Whether you or a loved one is facing a criminal offense, everyone knows that hiring a criminal attorney with experience matters most. Not only do they know the ins and outs of courtroom, but they often times know the little details that matter most when it comes to both orchestrating your defense, and if necessary, strategizing your acceptance of responsibility when a defense isn’t enough to win at trial. Some may think that once you accept responsibility through plea and/or if you are found guilty at trial, nothing really matters and the judge will do whatever he or she thinks is best regardless of what is said or presented at sentencing. That couldn’t be further from the truth.
When approaching a sentencing, there are many, many tactics a lawyer can use to work the best advantage for their clients. Obviously, the pre-sentence investigation, the defendant’s criminal history, and the facts of the case itself are three of the biggest factors in determining outcomes, what the lawyer does, says, and presents at sentencing can be just as if not more instrumental in getting a good result. That can be the case whether there is an open term to be argued by the parties and/or if the defense and the state have agreed to a set term plea and the judge needs to be persuaded to accept the recommendation of the parties. In most cases of any consequence, an experienced attorney will orchestrate (to the best of their abilities and within the ethical guidelines) live testimony, evidence, and arguments that paint the defendant in the best light. Yet, the one thing that is often overlooked and rarely employed by defense attorneys is the art of the “Letter(s) in Support of Sentencing.”
In any sentencing hearing a good lawyer will present their client in the most idealistic way possible. Nevertheless, judges hear these same lawyers day in and day out saying the same glowing things about their clients such as, “this is a good person that made a bad mistake,” or, “you will never see this defendant again,” and/or “this was a one time thing.” At times, after hearing these same arguments over and over, judges’ eyes start to glaze over and they stop listening intently. As such, defense attorneys need something more. They need to show the court how the defendant is different from everyone else. How they are unique. While this can be done by live testimony, that, too, can be repetitive.
What is a Letter in Support of Sentencing?
The title says it all. A defense attorney can help facilitate, but often the family assists, in gathering letters from people who know the defendant. We at Banks & Brower, LLC, like to break down Letters in Support of Sentencing into three main groups: (1) family, (2) personal friends or acquaintances, and (3) business or non-personal contacts. This allows a well rounded view of the defendant. Obviously, family and friends will almost always say positive things, but non-biased letters are important as well. That can be from bosses or employers, etc. The letters should be made out to “Judge” (not any judge by name because they can change or other judges may hear the case), and should be written in normal letter format. At the end, the letters should be signed. While personal information and contact information can be included, it must be redacted before public filing by the law firm.
What should be in the Letter(s) in Support of Sentencing?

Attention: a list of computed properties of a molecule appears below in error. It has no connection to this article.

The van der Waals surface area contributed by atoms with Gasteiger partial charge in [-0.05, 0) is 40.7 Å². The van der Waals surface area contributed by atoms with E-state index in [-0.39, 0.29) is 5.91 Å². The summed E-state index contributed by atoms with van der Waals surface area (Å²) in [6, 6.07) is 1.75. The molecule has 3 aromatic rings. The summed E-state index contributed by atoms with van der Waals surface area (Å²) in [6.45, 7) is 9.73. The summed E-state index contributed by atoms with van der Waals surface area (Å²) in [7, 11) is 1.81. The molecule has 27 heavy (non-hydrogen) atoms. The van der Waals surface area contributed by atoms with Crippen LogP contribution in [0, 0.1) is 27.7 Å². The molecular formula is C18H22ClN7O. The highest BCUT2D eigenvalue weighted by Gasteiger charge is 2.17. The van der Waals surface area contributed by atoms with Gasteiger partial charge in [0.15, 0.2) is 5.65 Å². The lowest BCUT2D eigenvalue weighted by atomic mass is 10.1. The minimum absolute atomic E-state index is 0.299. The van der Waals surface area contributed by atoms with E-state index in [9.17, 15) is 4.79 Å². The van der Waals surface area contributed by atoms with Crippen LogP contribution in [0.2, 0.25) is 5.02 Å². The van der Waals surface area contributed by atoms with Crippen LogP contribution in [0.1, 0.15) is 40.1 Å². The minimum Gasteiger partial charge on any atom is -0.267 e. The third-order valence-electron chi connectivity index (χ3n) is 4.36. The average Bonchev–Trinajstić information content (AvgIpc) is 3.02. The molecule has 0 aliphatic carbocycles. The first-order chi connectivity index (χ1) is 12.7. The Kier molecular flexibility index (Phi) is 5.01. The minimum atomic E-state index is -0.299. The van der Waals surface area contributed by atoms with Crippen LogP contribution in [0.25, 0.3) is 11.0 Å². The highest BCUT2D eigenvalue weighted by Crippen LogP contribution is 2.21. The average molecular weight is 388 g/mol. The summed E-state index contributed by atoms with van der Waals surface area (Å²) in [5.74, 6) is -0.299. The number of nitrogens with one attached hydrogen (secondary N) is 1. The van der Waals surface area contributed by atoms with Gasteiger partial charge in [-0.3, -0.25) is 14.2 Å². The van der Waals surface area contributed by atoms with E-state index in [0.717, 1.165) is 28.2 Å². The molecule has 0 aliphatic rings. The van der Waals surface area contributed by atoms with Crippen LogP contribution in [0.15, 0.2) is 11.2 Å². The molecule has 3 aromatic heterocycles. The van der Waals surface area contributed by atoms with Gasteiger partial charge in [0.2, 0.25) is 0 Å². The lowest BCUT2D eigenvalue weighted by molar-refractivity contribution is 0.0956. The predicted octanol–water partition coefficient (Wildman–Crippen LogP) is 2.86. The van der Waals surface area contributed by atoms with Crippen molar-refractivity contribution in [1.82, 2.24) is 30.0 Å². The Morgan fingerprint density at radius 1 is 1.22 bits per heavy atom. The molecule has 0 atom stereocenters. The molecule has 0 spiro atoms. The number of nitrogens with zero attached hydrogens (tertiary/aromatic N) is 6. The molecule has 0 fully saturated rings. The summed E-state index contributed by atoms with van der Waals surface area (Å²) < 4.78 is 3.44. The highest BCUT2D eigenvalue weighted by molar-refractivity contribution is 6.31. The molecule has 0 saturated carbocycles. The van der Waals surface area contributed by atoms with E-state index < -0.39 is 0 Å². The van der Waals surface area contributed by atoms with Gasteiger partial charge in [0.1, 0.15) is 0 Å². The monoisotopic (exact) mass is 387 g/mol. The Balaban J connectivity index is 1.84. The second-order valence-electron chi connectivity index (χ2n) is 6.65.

Lets start with what the letters should not contain. First and foremost, and by far the most important, the letters should not in any way address the underlying facts of the case. It does not help for people to editorialize what has already happened. The judge already knows. Rehashing it in letter form is not helpful. Secondly, and almost as importantly, the letters should not in any way make excuses for anything that happened, nor should there be any statements of disbelief such as, “I know Mr. XYZ and there is no way he would or could have committed this crime.” As soon as a judge reads either of these two things above, the judge will stop reading the letter. Rather, the letters only need to focus on the positive things the defendant has done. Be it how they help others, their work ethic, their love of family and friends, etc. It can talk about the good you know they are capable of or the future you believe they have. The whole purpose of the letters is to paint the picture of the defendant outside of the courtroom. Obviously, the judge is going to hear a lot of terrible things about the defendant. Therefore the letters are meant to balance out that picture. It is also OK to recognize and discuss struggles the defendant has had and/or the difficulties incarceration would have on the family. It is also OK to include a paragraph on what you would like to see happen and/or to ask for leniency if appropriate. The key is to keep the tone positive and conciliatory.
In the end, the Letter in Support of Sentencing is one of the strongest ways to enter into a courtroom prepared for sentencing. Why you might ask? Because before anything is said, before a word is spoken at the sentencing hearing, the judge will have already read great things about your client. The hearing will begin with the judge already seeing your client in a more positive light than they otherwise would have. A good and experienced Criminal Defense Attorney will know how important that leverage is. If your lawyer isn’t doing this, you should ask why. After all, don’t you want your lawyer pulling every string they can? Especially with your future and freedom on the line?
Should you or your family need assistance with a criminal matter, contact our Indianapolis Criminal Lawyers today, 24/7/365. 317.870.0019 or firstname.lastname@example.org.